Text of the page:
Women who suffer a pregnancy complication called preeclampsia seem to pass on the tendency to their daughters, research shows. A new study suggests that women who bear sons after having preeclampsia also convey some risk to their future daughters-in-law.
This seemingly odd conclusion stems from research at the University of Utah School of Medicine in Salt Lake City. There, scientists have found that men who were born of mothers with preeclampsia are twice as likely to father children through preeclamptic pregnancies as are men born of normal pregnancies.
A man can pass genetic flaws on to his offspring at conception. It appears that some still-unidentified genetic traits can contribute to preeclampsia in his mate, says study coauthor M. Sean Esplin, an obstetrician at Utah. The work reinforces the notion that the condition–at least some of the time–is triggered by characteristics of the fetus, not the mother, he says. The study appears in the March 22 New England Journal of Medicine.
“This is a very interesting and potentially useful study that provides evidence that males contribute to preeclampsia,” says James L. Mills, a pediatrician and epidemiologist at the National Institute of Child Health and Human Development in Bethesda, Md. By reviewing the medical records of three generations within families, he says, the researchers avoid the imprecision of personal recall.
Preeclampsia, which usually strikes in the third trimester of a pregnancy, is marked by high blood pressure, swelling, and protein in the urine. It sometimes leads to eclampsia, which can include seizures, coma, and death. For preeclampsia, physicians often prescribe rest and blood pressure medication. In severe cases, they will deliver the baby by cesarean section to end the pregnancy, which halts the preeclampsia.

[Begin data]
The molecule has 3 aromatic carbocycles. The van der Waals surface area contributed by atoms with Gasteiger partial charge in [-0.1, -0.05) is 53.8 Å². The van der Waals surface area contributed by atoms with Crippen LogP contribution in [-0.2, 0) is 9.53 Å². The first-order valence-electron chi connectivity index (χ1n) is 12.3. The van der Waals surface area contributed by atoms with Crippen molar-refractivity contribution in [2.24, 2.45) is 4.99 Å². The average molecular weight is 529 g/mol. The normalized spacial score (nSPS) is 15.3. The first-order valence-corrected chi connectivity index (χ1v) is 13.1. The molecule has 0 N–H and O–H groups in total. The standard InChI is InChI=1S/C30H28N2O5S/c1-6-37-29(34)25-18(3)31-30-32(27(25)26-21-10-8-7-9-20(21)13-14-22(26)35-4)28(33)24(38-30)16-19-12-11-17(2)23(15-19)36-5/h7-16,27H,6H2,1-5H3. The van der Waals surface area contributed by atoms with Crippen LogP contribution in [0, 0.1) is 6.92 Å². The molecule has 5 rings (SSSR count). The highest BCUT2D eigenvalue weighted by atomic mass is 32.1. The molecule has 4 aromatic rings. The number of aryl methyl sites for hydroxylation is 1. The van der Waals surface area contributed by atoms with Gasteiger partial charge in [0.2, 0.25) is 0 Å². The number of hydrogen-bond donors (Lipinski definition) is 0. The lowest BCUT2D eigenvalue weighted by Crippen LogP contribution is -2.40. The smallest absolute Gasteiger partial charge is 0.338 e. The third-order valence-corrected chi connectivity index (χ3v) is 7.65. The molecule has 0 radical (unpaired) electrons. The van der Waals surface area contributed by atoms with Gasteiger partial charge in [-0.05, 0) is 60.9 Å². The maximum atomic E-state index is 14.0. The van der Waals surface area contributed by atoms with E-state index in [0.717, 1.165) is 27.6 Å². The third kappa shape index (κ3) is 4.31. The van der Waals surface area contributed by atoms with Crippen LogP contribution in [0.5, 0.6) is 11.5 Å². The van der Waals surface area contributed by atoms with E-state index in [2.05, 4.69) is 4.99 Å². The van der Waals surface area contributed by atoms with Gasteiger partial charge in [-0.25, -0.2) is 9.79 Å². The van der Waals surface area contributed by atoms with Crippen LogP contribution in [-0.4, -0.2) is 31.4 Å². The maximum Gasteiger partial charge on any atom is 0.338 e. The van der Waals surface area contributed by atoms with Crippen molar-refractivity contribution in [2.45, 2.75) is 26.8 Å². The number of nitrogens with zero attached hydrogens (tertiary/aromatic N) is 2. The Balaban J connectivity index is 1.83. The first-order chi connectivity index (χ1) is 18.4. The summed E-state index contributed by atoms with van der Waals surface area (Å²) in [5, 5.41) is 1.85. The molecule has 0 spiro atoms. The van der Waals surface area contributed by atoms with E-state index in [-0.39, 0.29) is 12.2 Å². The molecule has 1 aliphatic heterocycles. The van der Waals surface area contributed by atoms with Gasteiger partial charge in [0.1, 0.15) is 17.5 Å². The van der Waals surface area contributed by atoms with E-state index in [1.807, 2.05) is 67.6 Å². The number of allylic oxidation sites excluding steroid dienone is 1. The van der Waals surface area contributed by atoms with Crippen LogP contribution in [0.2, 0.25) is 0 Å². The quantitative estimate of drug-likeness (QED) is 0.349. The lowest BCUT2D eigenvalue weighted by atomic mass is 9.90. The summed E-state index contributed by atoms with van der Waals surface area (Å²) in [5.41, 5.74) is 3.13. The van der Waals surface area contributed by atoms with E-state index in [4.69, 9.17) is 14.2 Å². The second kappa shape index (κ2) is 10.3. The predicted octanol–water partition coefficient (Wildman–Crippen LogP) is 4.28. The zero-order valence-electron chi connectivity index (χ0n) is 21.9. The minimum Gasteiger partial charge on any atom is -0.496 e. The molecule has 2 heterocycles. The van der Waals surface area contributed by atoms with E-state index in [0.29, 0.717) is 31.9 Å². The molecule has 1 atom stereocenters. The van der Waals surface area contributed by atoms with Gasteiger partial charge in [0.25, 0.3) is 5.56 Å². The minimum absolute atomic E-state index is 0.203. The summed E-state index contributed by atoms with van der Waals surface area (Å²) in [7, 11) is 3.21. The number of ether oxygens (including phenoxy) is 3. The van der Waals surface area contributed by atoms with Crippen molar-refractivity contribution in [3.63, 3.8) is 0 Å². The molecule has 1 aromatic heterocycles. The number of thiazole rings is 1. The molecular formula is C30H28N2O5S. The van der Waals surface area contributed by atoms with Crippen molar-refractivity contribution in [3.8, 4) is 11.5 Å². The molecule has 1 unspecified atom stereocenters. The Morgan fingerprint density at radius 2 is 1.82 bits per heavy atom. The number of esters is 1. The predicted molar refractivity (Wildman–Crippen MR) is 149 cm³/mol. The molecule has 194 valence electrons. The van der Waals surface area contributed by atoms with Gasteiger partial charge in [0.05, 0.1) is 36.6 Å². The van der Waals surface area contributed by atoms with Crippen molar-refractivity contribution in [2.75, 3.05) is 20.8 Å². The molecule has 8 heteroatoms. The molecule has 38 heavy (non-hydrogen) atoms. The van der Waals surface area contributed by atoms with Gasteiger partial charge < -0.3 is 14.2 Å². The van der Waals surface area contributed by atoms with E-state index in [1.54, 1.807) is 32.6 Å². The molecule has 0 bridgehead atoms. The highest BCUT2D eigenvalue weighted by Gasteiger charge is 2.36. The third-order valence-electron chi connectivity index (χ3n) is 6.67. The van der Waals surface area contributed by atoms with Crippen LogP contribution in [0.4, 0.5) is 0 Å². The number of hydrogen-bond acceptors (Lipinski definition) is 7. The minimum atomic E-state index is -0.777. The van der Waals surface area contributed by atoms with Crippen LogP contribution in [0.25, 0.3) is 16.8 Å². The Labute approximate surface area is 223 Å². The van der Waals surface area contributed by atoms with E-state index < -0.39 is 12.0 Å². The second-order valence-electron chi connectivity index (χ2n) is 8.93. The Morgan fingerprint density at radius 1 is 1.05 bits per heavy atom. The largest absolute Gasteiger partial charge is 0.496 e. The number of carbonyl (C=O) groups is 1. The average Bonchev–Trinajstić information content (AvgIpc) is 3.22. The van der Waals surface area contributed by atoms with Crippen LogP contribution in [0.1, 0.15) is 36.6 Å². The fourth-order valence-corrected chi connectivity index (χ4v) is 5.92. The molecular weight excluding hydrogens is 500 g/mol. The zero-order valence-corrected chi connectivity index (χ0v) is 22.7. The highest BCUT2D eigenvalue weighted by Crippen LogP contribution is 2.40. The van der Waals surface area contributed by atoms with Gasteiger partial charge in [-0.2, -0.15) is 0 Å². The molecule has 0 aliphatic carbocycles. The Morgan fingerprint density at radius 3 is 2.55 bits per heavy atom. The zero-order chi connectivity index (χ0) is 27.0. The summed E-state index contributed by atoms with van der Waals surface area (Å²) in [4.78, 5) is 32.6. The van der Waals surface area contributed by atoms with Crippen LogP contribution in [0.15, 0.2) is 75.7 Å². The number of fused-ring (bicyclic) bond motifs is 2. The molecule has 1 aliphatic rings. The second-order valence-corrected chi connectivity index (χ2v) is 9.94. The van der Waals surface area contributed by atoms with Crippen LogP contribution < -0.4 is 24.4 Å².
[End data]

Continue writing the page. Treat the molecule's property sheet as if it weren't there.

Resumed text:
To find a hereditary link between parents and offspring, the researchers identified 298 men and 237 women in Utah born of mothers who had preeclampsia. The scientists matched these people with a control group of 596 men and 474 women born of normal pregnancies.
Next, they compared offspring of the men and women in each group. Only 1.3 percent of children in the male control group were born of preeclamptic pregnancies, compared with 2.7 percent of children fathered by men born of preeclamptic women, the researchers report. Nearly 5 percent of pregnancies among women born of preeclamptic mothers were themselves plagued by preeclampsia, more than triple the control group’s rate. That finding confirms earlier studies.
Researchers have sought the source of preeclampsia for more than 100 years without success. Some studies have hinted that certain genes could play a role, particularly if both parents carry the same recessive gene, Esplin says.
Other research suggests that several gene variations could combine to predispose a person to preeclampsia, says Carl A. Hubel, a physiologist at Magee- Womens Research Institute at the University of Pittsburgh Medical Center.
Preeclampsia is most common in first pregnancies, with less risk in later pregnancies. However, when a women changes partners, the risk rises again, says Mills. Also, a 1998 study in Norway tracked men whose mates had preeclamptic pregnancies. Even with a new partner, these men had nearly twice the average chance of fathering a child through a preeclamptic pregnancy. These factors are all consistent with a paternal link to preeclampsia, Mills says.
Preeclampsia affects about 1 in 20 pregnancies and appears more common in black women than white. The low incidences in the new study reflect the largely white Utah population.